Examining the effectiveness of general practitioner and nurse promotion of electronic cigarettes versus standard care for smoking reduction and abstinence in hardcore smokers with smoking-related chronic disease: protocol for a randomised controlled trial
Rachna Begh, Tim Coleman, Lucy Yardley, Rebecca Barnes, Felix Naughton, Hazel Gilbert, Anne Ferrey, Claire Madigan, Nicola Williams, Louisa Hamilton, Yolanda Warren, Jenna Grabey, Miranda Clark, Anne Dickinson & Paul Aveyard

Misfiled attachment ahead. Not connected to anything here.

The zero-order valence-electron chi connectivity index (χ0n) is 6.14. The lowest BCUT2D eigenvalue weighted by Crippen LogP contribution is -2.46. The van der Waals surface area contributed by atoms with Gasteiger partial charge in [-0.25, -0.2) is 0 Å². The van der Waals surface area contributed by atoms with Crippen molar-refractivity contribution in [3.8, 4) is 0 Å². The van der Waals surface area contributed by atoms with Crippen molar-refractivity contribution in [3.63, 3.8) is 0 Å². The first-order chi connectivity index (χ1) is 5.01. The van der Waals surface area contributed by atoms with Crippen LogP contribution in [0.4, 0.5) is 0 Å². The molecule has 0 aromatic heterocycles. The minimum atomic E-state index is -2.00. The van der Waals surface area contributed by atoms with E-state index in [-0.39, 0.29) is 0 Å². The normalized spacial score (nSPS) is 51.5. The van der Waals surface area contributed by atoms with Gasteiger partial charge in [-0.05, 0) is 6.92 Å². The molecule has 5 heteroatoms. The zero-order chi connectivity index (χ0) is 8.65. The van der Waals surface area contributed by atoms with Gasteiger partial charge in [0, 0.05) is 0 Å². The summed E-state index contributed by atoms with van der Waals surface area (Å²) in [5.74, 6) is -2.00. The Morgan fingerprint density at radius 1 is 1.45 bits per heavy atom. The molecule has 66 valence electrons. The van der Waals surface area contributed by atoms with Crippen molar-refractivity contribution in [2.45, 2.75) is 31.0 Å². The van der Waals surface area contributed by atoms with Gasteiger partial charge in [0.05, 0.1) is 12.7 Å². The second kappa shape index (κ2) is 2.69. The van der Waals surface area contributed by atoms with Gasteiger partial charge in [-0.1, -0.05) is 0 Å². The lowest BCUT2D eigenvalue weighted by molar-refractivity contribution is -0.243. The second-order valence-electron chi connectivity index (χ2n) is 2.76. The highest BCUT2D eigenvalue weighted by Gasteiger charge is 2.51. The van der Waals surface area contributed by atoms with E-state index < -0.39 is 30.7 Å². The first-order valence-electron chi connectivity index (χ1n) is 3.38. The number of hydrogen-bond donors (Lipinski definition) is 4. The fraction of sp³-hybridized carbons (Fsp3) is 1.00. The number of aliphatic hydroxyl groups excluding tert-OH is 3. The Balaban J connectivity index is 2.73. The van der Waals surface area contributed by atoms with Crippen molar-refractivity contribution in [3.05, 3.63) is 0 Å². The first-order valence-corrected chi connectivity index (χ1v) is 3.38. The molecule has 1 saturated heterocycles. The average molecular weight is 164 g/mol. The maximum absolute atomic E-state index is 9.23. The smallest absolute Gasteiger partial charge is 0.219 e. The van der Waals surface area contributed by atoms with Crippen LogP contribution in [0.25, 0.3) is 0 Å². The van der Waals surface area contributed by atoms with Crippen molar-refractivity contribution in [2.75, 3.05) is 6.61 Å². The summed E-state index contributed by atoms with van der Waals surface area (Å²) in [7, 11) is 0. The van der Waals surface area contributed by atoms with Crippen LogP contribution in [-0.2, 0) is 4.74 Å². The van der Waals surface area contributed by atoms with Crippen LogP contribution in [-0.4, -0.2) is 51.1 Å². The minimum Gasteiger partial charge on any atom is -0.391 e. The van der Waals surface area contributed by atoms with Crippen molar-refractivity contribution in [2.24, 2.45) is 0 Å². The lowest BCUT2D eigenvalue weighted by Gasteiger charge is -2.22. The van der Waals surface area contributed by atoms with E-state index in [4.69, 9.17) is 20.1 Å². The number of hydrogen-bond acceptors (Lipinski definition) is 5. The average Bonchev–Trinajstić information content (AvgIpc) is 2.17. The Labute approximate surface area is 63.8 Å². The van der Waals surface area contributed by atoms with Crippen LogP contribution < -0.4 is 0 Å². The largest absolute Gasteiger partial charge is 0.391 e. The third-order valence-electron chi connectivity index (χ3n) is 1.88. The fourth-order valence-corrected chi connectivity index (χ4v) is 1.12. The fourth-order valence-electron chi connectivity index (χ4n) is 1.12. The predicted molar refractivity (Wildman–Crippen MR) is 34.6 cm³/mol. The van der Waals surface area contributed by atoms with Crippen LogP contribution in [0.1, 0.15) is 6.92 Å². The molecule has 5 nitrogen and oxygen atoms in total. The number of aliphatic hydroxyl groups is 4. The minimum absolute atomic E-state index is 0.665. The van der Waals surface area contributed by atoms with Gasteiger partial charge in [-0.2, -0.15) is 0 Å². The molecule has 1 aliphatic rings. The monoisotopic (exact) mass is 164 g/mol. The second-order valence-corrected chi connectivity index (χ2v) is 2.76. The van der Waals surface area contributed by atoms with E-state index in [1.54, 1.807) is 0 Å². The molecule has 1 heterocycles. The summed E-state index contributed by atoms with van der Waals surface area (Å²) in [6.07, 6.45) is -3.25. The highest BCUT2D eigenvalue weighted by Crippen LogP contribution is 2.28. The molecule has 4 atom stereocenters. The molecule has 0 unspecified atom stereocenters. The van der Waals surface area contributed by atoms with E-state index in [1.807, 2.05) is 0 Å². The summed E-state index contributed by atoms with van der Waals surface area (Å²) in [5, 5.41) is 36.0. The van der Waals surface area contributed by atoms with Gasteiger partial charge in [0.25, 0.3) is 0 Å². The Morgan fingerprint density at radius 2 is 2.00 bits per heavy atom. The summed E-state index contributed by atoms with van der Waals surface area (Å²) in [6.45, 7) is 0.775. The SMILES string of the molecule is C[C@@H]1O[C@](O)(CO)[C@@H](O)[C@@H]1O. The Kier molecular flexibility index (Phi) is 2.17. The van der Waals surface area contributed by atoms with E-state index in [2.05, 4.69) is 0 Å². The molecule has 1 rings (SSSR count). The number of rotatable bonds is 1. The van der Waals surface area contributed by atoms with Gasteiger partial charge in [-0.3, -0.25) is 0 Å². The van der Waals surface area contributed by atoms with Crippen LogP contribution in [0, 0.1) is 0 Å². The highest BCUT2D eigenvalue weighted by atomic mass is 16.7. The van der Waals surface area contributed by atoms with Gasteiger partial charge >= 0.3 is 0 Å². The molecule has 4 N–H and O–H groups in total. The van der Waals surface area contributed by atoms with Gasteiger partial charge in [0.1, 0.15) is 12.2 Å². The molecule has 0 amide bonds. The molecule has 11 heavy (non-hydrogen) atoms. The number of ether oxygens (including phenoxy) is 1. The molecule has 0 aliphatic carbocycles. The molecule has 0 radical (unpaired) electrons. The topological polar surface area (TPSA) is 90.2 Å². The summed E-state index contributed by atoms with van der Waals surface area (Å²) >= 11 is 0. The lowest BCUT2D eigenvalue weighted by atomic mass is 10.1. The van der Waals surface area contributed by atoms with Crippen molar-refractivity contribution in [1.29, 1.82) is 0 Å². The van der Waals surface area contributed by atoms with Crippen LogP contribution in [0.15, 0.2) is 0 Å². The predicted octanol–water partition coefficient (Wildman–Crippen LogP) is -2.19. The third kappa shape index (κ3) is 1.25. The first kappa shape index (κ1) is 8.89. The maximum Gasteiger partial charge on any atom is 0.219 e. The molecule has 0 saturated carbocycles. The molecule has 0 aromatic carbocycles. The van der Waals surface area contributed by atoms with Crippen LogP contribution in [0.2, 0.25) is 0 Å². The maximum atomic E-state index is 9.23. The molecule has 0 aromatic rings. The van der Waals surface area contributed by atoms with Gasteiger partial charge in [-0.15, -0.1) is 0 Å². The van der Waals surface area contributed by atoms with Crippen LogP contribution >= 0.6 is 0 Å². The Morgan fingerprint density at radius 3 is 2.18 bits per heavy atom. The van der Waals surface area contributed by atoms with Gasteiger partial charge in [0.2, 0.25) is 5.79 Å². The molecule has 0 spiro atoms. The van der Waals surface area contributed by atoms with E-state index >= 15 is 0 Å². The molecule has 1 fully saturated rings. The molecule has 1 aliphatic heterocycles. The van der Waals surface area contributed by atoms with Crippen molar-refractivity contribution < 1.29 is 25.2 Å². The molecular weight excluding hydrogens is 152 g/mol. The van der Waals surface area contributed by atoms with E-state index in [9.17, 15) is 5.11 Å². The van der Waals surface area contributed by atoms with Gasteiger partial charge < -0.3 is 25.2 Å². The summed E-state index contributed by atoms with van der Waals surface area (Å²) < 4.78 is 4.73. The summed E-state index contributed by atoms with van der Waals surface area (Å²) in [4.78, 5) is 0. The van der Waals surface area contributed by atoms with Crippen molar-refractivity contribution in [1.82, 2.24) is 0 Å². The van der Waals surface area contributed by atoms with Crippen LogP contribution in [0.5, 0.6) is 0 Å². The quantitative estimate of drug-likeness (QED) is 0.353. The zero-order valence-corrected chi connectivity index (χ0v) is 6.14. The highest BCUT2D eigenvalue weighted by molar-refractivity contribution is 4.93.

Background Despite the clear harm associated with smoking tobacco, many people with smoking-related chronic diseases or serious mental illnesses (SMI) are unwilling or unable to stop smoking. In many cases, these smokers have tried and exhausted all methods to stop smoking and yet clinicians are repeatedly mandated to offer them during routine consultations. Providing nicotine through electronic cigarettes (e-cigarettes) may reduce the adverse health consequences associated with tobacco smoking, but these are not currently offered. The aim of this study is to examine the feasibility, acceptability and effectiveness of general practitioners (GPs) and nurses delivering a brief advice intervention on e-cigarettes and offering an e-cigarette starter pack and patient support resources compared with standard care in smokers with smoking-related chronic diseases or SMI who are unwilling to stop smoking. Methods/design This is an individually randomised, blinded, two-arm trial. Smokers with a smoking-related chronic condition or SMI with no intention of stopping smoking will be recruited through primary care registers. Eligible participants will be randomised to one of two groups if they decline standard care for stopping smoking: a control group who will receive no additional support beyond standard care; or an intervention group who will receive GP or nurse-led brief advice about e-cigarettes, an e-cigarette starter pack with accompanying practical support booklet, and telephone support from experienced vapers and online video tutorials. The primary outcome measures will be smoking reduction, measured through changes in cigarettes per day and 7-day point-prevalence abstinence at 2 months. Secondary outcomes include smoking reduction, 7-day point-prevalence abstinence and prolonged abstinence at 8 months. Other outcomes include patient recruitment and follow-up, patient uptake and use of e-cigarettes, nicotine intake, contamination of randomisation and practitioner adherence to the delivery of the intervention. Qualitative interviews will be conducted in a subsample of practitioners, patients and the vape team to garner their reactions to the programme. Discussion This is the first randomised controlled trial to investigate whether e-cigarette provision alongside a brief intervention delivered by practitioners leads to reduced smoking and abstinence among smokers with smoking-related chronic diseases or SMI.